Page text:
Hill of Crosses

Hill of Crosses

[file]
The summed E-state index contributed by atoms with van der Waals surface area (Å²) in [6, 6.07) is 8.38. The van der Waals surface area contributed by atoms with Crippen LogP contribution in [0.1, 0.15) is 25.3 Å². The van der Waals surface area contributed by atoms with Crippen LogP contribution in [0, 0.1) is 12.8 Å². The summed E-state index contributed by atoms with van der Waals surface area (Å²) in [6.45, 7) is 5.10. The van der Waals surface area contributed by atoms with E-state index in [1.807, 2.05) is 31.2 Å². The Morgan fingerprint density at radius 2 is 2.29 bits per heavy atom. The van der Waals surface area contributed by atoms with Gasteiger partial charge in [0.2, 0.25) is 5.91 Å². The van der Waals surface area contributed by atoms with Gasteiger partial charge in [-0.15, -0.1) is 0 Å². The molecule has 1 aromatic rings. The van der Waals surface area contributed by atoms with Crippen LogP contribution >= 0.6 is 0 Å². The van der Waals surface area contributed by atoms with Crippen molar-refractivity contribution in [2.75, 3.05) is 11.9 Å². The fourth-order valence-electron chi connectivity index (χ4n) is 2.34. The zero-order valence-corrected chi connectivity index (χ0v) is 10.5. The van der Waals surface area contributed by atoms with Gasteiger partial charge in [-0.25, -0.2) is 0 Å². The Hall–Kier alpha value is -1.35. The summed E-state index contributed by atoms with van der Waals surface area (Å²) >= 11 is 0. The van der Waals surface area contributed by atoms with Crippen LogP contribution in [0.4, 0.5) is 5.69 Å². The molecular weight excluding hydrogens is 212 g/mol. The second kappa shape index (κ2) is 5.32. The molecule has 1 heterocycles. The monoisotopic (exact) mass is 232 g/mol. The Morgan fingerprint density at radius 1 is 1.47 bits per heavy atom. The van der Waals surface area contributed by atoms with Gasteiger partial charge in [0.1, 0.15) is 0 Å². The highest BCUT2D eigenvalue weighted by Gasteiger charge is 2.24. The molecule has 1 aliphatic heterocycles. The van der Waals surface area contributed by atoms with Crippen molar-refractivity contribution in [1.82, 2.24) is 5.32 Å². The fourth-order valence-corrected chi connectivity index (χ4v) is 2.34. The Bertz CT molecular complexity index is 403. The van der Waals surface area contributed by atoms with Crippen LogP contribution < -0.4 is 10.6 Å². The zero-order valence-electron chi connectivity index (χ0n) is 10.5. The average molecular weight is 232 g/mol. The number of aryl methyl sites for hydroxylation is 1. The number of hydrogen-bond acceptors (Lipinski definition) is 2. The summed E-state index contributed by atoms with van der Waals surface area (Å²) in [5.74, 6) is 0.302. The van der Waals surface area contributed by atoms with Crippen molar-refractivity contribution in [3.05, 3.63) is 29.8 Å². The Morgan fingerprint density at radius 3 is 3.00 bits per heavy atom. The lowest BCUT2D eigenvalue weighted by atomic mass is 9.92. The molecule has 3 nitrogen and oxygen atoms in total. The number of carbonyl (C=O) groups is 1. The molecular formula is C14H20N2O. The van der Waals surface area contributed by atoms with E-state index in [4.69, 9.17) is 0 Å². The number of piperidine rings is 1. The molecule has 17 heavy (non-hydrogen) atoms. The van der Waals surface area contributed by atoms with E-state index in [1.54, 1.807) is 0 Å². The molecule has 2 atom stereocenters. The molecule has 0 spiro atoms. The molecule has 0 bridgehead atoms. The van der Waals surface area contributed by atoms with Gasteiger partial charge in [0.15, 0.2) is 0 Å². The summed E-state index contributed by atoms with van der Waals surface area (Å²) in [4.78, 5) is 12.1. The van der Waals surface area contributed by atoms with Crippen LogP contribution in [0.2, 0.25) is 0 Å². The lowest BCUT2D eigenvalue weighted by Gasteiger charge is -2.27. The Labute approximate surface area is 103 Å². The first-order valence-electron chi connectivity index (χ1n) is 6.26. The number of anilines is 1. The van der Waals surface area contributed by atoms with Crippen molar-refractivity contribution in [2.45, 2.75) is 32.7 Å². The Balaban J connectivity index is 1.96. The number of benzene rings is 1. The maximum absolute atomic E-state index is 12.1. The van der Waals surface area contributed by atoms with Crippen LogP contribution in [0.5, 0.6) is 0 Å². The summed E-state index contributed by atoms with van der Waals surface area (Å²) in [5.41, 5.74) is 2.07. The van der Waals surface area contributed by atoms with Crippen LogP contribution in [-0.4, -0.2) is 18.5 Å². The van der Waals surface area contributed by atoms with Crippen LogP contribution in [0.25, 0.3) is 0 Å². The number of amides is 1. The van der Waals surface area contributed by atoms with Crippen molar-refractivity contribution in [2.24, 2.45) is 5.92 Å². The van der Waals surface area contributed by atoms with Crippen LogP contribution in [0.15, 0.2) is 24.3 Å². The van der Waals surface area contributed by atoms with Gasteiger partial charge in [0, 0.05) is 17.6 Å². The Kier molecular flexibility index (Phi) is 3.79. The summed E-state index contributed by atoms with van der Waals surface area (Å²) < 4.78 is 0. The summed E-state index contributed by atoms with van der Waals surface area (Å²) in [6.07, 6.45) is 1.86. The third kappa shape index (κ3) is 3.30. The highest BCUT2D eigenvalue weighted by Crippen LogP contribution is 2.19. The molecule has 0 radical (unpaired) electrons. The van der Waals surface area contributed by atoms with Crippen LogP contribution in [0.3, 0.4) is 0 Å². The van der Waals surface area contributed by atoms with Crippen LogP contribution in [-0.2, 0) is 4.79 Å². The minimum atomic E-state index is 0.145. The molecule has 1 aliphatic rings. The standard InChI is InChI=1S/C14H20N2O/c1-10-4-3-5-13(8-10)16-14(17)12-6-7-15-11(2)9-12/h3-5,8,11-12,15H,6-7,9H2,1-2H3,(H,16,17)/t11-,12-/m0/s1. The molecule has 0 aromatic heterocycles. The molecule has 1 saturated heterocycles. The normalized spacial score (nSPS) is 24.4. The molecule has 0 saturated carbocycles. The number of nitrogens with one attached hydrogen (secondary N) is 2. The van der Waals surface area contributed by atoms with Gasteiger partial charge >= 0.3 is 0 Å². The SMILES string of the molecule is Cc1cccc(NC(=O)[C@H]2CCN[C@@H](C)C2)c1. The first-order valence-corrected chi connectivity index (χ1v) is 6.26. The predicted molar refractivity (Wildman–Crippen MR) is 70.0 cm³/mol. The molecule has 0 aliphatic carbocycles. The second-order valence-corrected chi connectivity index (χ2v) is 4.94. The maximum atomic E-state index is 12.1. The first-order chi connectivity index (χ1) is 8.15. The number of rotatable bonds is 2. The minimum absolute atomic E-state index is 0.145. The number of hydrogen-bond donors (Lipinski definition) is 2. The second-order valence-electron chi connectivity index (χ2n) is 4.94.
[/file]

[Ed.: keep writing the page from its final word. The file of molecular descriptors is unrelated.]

No visit to Lithuania, so it’s said, is complete without a trip to the Hill of Crosses (Kryžių Kalnas), and whoever said it was right. Located some 12km north of Šiauliai on what some believe to be an ancient castle mound, its origins are a hotbed of dissent. Some argue that the first planting of a cross dates back as far as the Middle Ages, although no real evidence exists of any activity until 1831 when crosses were planted to mark the November Uprising. The hill only really got going after the death of Stalin in 1953, when Lithuanians returning from the gulags began planting crosses in memory of those who never returned. Numerous attempts by the Soviets in the 1960s to bulldoze it failed, with the crosses mysteriously reappearing immediately after every cull. In 1993 the late Pope John Paul II visited, and since then it’s become one of Lithuania's major tourist attractions. Visitors are welcome to add their own crosses, or to just walk around with their mouths wide open in awe of the place. To get there take a bus toward Joniškis from the bus station and get off at the large sign marked Kryžiu Kalnas (the Domantai stop) and walk a further 2km up the side road. By car, take the A12 (E77) north out of the city and look for the sign. A taxi from Šiauliai costs about 45Lt. Most drivers will be happy to wait while you look around so they can pick up the return fare.

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